• Journaling Apps for Linux
    I've never heard of Penzu or Day One, but have you seen Zim? Source: 12 months ago
  • If you are learning Linux or if you want to challenge your knowledge, this site has some games to help you develop your command line skills
    I've kept a Zim desktop wiki for the last 9 or so years, where I note down and cross-link every bit of information regarding not only commonly used commands and tricks, but also other aspects of my job. Source: 12 months ago
  • Good open source Linux based wiki for work organization?
    But I settled on ZimWiki. I have no idea how shareable it is, because it's just me, but I find it simple and easy, yet (with plugins) fully featured. Source: 12 months ago
  • What trusted app do you use to save important information over the last 10 years?
    I use Zim - A Desktop Wiki and have been doing so for about 6 years. It uses a dialect of markdown but more importantly:. Source: 12 months ago
  • Ask HN: How do you document/index random thoughts, observations, & learnings?
    Wikipedia has a page on single-user personal wikis that are great for organizing your notes[0]. If you're looking for something simple and unixy, Zim is a pretty good choice[1]. It's an offline GTK-based GUI application for creating personal wikis that saves all the wiki pages as Markdown files and can export your wiki as HTML using various templates. Zim has been available in many linux package repos for over a... - Source: Hacker News / 12 months ago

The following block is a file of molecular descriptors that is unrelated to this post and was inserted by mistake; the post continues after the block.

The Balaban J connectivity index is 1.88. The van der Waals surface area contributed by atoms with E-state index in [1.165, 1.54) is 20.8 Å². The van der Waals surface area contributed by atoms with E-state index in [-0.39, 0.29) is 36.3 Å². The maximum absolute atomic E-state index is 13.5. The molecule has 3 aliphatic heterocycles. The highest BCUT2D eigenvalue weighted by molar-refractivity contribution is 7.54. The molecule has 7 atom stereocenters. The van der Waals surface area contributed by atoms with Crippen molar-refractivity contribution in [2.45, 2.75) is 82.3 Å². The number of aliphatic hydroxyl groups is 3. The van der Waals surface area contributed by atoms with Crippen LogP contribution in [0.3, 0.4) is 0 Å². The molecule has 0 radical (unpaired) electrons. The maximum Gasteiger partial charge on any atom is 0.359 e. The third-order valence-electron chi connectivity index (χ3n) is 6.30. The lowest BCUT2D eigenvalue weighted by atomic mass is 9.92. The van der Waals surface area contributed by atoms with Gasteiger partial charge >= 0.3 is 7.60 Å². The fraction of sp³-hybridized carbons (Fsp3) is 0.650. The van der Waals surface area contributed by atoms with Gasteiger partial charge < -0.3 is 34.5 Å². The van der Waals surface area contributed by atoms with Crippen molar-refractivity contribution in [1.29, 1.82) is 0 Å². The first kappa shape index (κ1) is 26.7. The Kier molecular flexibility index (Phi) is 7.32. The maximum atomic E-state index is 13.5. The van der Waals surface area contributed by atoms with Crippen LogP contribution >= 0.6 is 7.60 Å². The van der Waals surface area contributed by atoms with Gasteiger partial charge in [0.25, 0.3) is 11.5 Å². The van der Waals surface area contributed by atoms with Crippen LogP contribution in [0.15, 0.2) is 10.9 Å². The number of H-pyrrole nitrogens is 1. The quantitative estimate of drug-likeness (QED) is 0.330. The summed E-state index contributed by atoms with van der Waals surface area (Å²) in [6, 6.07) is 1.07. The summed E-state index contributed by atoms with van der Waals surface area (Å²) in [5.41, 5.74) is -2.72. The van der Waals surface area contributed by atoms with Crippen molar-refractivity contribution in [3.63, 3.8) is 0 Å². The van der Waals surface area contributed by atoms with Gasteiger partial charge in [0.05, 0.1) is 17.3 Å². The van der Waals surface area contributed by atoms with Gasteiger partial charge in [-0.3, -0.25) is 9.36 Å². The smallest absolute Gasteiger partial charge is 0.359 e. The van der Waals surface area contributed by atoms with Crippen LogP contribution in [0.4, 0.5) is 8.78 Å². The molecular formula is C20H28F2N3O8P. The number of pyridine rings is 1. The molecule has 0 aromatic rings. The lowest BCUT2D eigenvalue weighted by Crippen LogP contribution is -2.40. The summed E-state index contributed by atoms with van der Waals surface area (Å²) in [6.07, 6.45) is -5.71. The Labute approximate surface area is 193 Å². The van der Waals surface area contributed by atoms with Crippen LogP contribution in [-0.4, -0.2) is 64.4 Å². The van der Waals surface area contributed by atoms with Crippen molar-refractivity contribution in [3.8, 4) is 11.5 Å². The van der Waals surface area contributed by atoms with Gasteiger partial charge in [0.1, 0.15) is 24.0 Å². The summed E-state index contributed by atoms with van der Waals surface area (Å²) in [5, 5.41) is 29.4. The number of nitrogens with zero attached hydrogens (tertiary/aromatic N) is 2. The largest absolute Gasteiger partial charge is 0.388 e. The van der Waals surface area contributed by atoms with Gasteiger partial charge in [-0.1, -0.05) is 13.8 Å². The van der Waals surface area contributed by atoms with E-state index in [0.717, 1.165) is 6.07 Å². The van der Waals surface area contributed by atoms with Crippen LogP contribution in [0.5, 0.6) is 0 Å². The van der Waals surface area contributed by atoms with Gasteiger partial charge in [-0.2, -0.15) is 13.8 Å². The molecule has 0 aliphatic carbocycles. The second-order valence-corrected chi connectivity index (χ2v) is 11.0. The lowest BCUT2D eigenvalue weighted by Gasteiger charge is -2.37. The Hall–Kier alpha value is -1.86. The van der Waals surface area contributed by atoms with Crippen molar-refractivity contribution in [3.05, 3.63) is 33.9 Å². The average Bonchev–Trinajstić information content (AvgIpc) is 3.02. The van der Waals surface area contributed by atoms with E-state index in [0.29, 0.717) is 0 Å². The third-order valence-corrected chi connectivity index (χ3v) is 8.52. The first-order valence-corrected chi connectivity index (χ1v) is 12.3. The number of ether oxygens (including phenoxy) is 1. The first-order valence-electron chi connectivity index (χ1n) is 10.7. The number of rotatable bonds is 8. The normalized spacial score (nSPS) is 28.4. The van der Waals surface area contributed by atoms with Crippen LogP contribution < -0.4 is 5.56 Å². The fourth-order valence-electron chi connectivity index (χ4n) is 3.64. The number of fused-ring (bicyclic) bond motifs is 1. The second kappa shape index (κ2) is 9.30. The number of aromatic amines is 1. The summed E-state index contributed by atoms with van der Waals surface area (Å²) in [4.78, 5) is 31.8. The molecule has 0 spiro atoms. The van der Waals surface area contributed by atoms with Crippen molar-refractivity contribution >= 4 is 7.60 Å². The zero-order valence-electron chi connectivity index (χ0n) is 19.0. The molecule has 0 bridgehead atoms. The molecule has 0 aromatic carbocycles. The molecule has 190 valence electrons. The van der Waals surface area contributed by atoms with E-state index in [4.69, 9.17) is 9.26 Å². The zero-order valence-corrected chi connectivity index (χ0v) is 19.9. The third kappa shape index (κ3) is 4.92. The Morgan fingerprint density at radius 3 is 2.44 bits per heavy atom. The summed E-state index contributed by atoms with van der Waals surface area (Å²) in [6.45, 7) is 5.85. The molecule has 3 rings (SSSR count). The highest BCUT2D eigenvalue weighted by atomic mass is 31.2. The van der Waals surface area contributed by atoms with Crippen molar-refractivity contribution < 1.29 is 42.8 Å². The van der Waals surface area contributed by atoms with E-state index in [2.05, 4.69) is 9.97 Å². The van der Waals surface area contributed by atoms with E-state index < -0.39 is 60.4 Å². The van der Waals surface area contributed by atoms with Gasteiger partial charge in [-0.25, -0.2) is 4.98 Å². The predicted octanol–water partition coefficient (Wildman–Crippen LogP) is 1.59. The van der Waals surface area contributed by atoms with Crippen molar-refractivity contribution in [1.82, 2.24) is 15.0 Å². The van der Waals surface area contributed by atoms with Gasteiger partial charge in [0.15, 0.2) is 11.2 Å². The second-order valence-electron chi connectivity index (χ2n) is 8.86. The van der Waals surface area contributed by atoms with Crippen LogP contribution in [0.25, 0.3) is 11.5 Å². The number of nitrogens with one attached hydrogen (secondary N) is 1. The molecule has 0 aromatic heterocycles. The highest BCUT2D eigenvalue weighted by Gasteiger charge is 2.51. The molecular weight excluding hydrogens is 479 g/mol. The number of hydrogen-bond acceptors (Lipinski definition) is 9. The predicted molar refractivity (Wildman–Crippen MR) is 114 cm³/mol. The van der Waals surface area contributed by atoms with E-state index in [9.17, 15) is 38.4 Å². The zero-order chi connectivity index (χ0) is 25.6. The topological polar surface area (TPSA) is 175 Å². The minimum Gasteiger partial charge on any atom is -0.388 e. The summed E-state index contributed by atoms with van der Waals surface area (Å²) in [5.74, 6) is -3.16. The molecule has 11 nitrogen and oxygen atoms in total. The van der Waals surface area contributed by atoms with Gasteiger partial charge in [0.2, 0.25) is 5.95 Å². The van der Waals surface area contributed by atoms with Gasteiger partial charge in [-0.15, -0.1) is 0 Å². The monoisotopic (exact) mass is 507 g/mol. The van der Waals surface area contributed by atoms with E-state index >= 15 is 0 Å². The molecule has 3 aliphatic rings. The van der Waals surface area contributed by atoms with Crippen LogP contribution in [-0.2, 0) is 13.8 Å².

External sources with reviews and comparisons of Zim Wiki

8 Free Note Taking Software For Windows – Evernote Alternatives
Zim is a graphical text editor used to maintain a collection of wiki pages. Each page can contain links to other pages, simple formatting and images. Pages are stored in a folder structure, like in an outliner, and can have attachments. Creating a new page is as easy as linking to a nonexistent page. All data is stored in plain text files with wiki formatting. Various plugins provide additional functionality, like...
Ask HN: Favorite note-taking software?
One problem is that some notes tend to become spread out and somewhat chaotic, especially when having to multitask under time pressure. Many notes taken have little if any value after some weeks or months so I don't pay much attention to strict discipline there. Zim is essentially a somewhat messy lab journal intended for myself.

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This is an informative page about Zim Wiki. You can review and discuss the product here. The primary details have not been verified within the last quarter, and they might be outdated. If you think we are missing something, please use the means on this page to comment or suggest changes. All reviews and comments are highly encouranged and appreciated as they help everyone in the community to make an informed choice. Please always be kind and objective when evaluating a product and sharing your opinion.